ICBC sells its products through a network of 900 private insurance brokers around B.C. (Tom Fletcher/Black Press)

ICBC needs brokers, online renewals ‘not a priority,’ David Eby says

Crashes, court cases driving Crown corporation costs

The notion that the Insurance Corp. of B.C. could save lots of money by shifting to online vehicle insurance renewals is not valid, B.C. Attorney General David Eby says.

ICBC uses a network of private insurance brokers to sell its policies, and they are currently working through major changes as B.C. drivers come in to renew their vehicle insurance under new rules that took effect in September. Those include registering occasional drivers and paying a new risk-based insurance premium calculated on regional and personal accident records.

“Brokers are more important than ever to talk to people through these changes, to understand how listing or not listing somebody on their insurance could affect their insurance pricing and their liability,” Eby said last week. “It’s really important that people be able to talk to a real person. And if ICBC eliminated brokers they’d have to bring that in-house, it would result in very significant hiring of people at a help desk of some kind, to assist people through the online process.”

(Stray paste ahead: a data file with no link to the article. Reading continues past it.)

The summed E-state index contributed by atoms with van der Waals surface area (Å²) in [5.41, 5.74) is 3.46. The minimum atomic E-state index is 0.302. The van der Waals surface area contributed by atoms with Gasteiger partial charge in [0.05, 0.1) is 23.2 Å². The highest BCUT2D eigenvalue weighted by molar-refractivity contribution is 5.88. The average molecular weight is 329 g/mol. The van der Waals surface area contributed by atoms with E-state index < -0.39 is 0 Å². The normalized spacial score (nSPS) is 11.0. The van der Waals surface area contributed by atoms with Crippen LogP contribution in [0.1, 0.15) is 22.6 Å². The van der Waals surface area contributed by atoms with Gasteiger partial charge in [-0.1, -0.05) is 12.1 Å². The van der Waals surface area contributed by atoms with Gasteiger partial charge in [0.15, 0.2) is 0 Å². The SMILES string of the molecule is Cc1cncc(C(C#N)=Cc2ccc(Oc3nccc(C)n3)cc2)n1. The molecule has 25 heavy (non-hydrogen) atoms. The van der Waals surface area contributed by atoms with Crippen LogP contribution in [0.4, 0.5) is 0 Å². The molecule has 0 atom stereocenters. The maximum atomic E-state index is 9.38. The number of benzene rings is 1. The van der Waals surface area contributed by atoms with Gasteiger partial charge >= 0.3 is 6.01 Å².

With ICBC paying hundreds of millions each year to insurance offices for their services, it’s been suggested that moving to online insurance renewals would save big money as the corporation struggles to break even. Eby says that’s not the case.

“It’s not a zero-sum game where you eliminate the brokers and then everything’s free,” Eby said. “If you set up an online renewal system for ICBC, people will have difficulty with it, they’ll have questions about it. You need people to respond to their questions, you need to train them, you need to set up the infrastructure.

“It’s a very significant project. We haven’t done the detailed work yet about how much that would cost, because basically we’ve been plugging the holes in the bottom of the boat right now, getting ICBC’s finances turned around.”

RELATED: B.C. activates speed cameras at high-crash intersections

RELATED: Eby warns trial lawyers about ICBC court challenges

ICBC reports to government show $434 million in commissions to its 900-member Autoplan broker network in 2016-17, up to $490 million in 2018-19.

ICBC pays a flat fee to brokers for selling basic insurance and a sliding scale for optional insurance, where it competes with private insurance companies. Optional commissions were reduced in September from 19.93 per cent to 19 for the lowest-risk optional customers, and from 15.5 to 15 per cent on average, an ICBC spokesperson confirmed to Black Press on Monday.

ICBC’s first quarter results this year suggested it may be getting back into the black, with a net income of $55 million for April through June 2019. That comes after two years of deficits totalling $2.5 billion, and a bailout in this year’s B.C. budget to keep the corporation solvent as it struggles with rising crash rates and legal costs.